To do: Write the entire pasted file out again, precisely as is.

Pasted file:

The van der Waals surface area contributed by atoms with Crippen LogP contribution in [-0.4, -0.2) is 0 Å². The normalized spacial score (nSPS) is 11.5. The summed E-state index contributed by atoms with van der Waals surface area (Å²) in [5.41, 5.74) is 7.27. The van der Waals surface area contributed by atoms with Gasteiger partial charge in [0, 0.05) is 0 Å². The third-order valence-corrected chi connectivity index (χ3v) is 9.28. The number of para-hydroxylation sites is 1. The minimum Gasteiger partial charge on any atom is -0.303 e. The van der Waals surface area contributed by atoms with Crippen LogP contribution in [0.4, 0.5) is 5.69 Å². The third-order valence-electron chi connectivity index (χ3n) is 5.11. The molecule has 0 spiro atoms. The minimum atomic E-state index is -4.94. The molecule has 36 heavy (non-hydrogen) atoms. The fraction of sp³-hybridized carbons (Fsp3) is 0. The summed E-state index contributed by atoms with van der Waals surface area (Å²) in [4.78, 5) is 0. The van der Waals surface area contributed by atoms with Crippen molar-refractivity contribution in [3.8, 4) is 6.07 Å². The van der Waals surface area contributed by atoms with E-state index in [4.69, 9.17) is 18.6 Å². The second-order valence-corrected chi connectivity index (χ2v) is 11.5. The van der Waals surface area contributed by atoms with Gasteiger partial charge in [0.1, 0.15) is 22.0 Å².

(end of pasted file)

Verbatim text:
The van der Waals surface area contributed by atoms with Crippen LogP contribution in [-0.4, -0.2) is 0 Å². The normalized spacial score (nSPS) is 11.5. The summed E-state index contributed by atoms with van der Waals surface area (Å²) in [5.41, 5.74) is 7.27. The van der Waals surface area contributed by atoms with Gasteiger partial charge in [0, 0.05) is 0 Å². The third-order valence-corrected chi connectivity index (χ3v) is 9.28. The number of para-hydroxylation sites is 1. The minimum Gasteiger partial charge on any atom is -0.303 e. The van der Waals surface area contributed by atoms with Crippen LogP contribution in [0.4, 0.5) is 5.69 Å². The third-order valence-electron chi connectivity index (χ3n) is 5.11. The molecule has 0 spiro atoms. The minimum atomic E-state index is -4.94. The molecule has 36 heavy (non-hydrogen) atoms. The fraction of sp³-hybridized carbons (Fsp3) is 0. The summed E-state index contributed by atoms with van der Waals surface area (Å²) in [4.78, 5) is 0. The van der Waals surface area contributed by atoms with Crippen molar-refractivity contribution in [3.8, 4) is 6.07 Å². The van der Waals surface area contributed by atoms with E-state index in [4.69, 9.17) is 18.6 Å². The second-order valence-corrected chi connectivity index (χ2v) is 11.5. The van der Waals surface area contributed by atoms with Gasteiger partial charge in [0.1, 0.15) is 22.0 Å².